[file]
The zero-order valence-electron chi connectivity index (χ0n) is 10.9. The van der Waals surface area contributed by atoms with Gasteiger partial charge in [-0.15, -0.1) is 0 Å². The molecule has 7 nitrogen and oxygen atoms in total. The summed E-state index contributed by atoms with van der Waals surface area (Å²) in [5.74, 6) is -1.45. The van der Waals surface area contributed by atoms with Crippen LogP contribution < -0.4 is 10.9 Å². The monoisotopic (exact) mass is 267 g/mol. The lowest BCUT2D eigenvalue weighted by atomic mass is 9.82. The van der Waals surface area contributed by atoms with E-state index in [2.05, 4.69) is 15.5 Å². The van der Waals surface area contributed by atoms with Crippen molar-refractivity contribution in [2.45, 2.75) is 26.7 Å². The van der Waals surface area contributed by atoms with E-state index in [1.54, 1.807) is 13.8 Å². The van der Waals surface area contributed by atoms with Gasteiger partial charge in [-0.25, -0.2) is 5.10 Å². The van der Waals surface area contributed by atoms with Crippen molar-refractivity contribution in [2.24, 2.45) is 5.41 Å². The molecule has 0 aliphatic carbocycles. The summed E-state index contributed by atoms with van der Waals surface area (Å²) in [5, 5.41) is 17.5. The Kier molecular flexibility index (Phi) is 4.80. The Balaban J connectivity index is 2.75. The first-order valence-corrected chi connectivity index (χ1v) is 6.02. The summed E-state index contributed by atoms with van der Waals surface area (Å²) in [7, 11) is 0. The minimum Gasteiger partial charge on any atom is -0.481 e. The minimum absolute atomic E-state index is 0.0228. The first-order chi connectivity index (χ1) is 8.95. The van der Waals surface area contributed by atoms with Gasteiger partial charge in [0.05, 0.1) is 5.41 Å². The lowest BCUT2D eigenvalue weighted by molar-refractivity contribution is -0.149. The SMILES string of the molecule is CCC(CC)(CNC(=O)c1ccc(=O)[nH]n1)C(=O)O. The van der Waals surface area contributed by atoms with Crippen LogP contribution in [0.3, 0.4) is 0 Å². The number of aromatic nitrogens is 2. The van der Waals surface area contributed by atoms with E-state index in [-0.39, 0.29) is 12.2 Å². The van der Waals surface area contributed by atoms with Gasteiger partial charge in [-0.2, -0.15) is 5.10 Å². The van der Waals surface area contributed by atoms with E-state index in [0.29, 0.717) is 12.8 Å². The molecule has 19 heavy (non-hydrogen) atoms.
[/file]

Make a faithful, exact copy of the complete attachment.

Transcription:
The zero-order valence-electron chi connectivity index (χ0n) is 10.9. The van der Waals surface area contributed by atoms with Gasteiger partial charge in [-0.15, -0.1) is 0 Å². The molecule has 7 nitrogen and oxygen atoms in total. The summed E-state index contributed by atoms with van der Waals surface area (Å²) in [5.74, 6) is -1.45. The van der Waals surface area contributed by atoms with Crippen LogP contribution < -0.4 is 10.9 Å². The monoisotopic (exact) mass is 267 g/mol. The lowest BCUT2D eigenvalue weighted by atomic mass is 9.82. The van der Waals surface area contributed by atoms with E-state index in [2.05, 4.69) is 15.5 Å². The van der Waals surface area contributed by atoms with Crippen molar-refractivity contribution in [2.45, 2.75) is 26.7 Å². The van der Waals surface area contributed by atoms with E-state index in [1.54, 1.807) is 13.8 Å². The van der Waals surface area contributed by atoms with Gasteiger partial charge in [-0.25, -0.2) is 5.10 Å². The van der Waals surface area contributed by atoms with Crippen molar-refractivity contribution in [2.24, 2.45) is 5.41 Å². The molecule has 0 aliphatic carbocycles. The summed E-state index contributed by atoms with van der Waals surface area (Å²) in [5, 5.41) is 17.5. The Kier molecular flexibility index (Phi) is 4.80. The Balaban J connectivity index is 2.75. The first-order valence-corrected chi connectivity index (χ1v) is 6.02. The summed E-state index contributed by atoms with van der Waals surface area (Å²) in [7, 11) is 0. The minimum Gasteiger partial charge on any atom is -0.481 e. The minimum absolute atomic E-state index is 0.0228. The first-order chi connectivity index (χ1) is 8.95. The van der Waals surface area contributed by atoms with Gasteiger partial charge in [0.05, 0.1) is 5.41 Å². The lowest BCUT2D eigenvalue weighted by molar-refractivity contribution is -0.149. The SMILES string of the molecule is CCC(CC)(CNC(=O)c1ccc(=O)[nH]n1)C(=O)O. The van der Waals surface area contributed by atoms with Crippen LogP contribution in [0.3, 0.4) is 0 Å². The number of aromatic nitrogens is 2. The van der Waals surface area contributed by atoms with E-state index in [-0.39, 0.29) is 12.2 Å². The van der Waals surface area contributed by atoms with Gasteiger partial charge in [-0.2, -0.15) is 5.10 Å². The van der Waals surface area contributed by atoms with E-state index in [0.29, 0.717) is 12.8 Å². The molecule has 19 heavy (non-hydrogen) atoms.